I will get us started with a few moments of joy from my everyday.

First, I recently bought a new “temporary” lamp for my desk. I have to have a lamp on my desk. Even when I worked in the “cubicle world”, I never carted in a lot of personal items, but I always toted in my own task lamp for my desk. Lately, I have been going through lamps like I go through ink pens.   I went shopping for a new lamp and kept referring to this as “temporary” until I can find what I am really looking for… or maybe I don’t want to become too attached since lamps are short-lived in my world lately. To be honest, this white, vintage looking lamp from IKEA isn’t going to be replaced anytime soon. I’m kind of diggin’ it as my task lighting. Oh, and my little lady with succulent “hair” makes me smile every morning. She is a Target find and intended to be a pencil holder, I think. Pencil holder… succulent holder… you know I sometimes color outside the lines. I realize it is a little kitschy, but it reminded me of those Lady Head Vases (circa the 1950’s and 1960’s) that my grandmother collected. How could I resist that little bit of nostalgia?

Digital Photography, Copyright
© 2018 SuZan Alexander

And, then there is my morning cuppa, reading materials (just a hint of a book in the corner), the very gift of reading itself… (insert a long sigh here)

Digital Photography, Copyright
© 2018 SuZan Alexander

Now it is your turn. You have moments in your life. I know you do. Snap some grateful moments through the week and share them with us.

 

Happy Birthday to An American Photographer: Edward Curtis

Edward S. Curtis [Public domain], via Wikimedia Commons

Happy Birthday to the American photographer, Edward Sheriff Curtis (February 16, 1868 – October 19, 1952)! Chances are pretty good that you have seen Curtis’s photographs and probably not given it much attention. I hope you will read a little about him and enjoy some of his work; maybe even seek out some of his images to enjoy and appreciate.

As a little background to get you started, Curtis was devoted to documenting over eighty American Indian tribes and their traditions. During the process, he amassed over 40,000 images. Yeah, yeah you say, “I probably have that many selfies on my phone.” Well, consider that photography was not as “mobile”, or convenient, during Curtis’s time. He had to carry around heavy, fragile, glass plates, a heavy camera, tripod, as well as chemicals to capture an image. Add in the fact that he carried this equipment on horseback and/or horse drawn wagon, over primitive paths and roads, … and was gone for months at a time. Additionally, there was a law banning the American Indians from practicing their respective customs and traditions. All in all, this was not an easy task. Seriously, think about this. He did not “scout” the photo location on the internet, load-up his photography gear in an over-priced camera bag, load said gear into a luxury car with heated leather seats, drive the interstate to the airport, arrive at the selected destination a few hours later, flash his media credentials and have models willingly mugging for the camera in a matter of days. It is this kind of dedication and passion that inspires me. I also shames me as I complain that I don’t have the right camera gear, the right conditions, etc. (But, I still want that new camera I’ve been eyeing… just sayin’.) I have even tried my hand at a modern version of his infamous gold tone images. I did not use glass and I am quite sure I cranked them out in a fraction of the time it took Curtis to create.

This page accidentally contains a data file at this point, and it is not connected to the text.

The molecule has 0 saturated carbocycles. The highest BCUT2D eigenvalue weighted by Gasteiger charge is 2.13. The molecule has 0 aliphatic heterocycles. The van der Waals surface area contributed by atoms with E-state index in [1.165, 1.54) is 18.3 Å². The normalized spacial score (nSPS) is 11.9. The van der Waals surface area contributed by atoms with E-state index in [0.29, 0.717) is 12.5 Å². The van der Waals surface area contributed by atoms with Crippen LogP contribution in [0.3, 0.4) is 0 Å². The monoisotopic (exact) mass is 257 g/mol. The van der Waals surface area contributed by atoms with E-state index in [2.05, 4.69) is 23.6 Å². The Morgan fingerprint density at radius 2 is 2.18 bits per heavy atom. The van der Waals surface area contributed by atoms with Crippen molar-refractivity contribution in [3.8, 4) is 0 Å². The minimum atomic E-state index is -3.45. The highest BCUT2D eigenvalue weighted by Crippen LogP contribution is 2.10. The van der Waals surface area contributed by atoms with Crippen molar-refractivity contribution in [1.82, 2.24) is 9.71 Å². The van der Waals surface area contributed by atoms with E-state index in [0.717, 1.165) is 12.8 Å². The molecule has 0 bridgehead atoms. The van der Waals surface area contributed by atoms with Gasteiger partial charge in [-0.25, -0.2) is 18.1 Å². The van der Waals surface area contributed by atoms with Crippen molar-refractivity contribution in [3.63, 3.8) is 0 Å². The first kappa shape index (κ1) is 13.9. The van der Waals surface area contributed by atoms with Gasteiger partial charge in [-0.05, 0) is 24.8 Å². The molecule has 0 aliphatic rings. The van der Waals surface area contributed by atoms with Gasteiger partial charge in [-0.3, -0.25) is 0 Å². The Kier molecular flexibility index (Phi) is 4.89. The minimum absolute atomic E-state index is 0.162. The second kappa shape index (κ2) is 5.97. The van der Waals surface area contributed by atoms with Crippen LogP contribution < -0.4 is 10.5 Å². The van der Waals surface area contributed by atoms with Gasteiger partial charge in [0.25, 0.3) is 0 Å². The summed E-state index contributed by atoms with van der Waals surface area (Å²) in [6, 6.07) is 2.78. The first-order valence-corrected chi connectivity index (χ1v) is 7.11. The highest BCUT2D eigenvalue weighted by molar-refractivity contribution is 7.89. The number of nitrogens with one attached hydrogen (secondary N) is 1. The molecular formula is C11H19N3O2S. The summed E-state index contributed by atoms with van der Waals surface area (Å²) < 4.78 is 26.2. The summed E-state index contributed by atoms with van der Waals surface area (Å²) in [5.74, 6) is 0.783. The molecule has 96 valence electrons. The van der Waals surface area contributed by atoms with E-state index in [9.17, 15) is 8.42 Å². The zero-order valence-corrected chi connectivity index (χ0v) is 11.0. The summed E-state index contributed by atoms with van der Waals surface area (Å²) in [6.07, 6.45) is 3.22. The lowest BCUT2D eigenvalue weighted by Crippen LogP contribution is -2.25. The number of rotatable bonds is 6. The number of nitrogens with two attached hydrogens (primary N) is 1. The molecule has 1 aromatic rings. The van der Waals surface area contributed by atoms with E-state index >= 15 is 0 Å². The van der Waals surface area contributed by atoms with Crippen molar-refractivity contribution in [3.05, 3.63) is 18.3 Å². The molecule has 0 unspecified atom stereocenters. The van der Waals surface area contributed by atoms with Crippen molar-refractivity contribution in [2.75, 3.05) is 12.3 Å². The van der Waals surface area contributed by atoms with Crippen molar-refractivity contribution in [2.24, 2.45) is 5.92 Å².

If you would like to learn more about Edward Curtis, I highly suggest reading Short Nights of the Shadow Catcher: The Epic Life and Immortal Photographs of Edward Curtis by Timothy Egan. This book gave me a greater appreciation, not only of Curtis’s art, but also his sacrifice and contribution to the preservation of Native American culture. For a shorter read, the Smithsonian Magazine has an article about Curtis (Edward Curtis’ Epic Project to Photograph Native Americans). And, PBS American Masters has an episode about Curtis (Edward Curtis Shadow Catcher). If nothing else, search the internet to enjoy some of his images.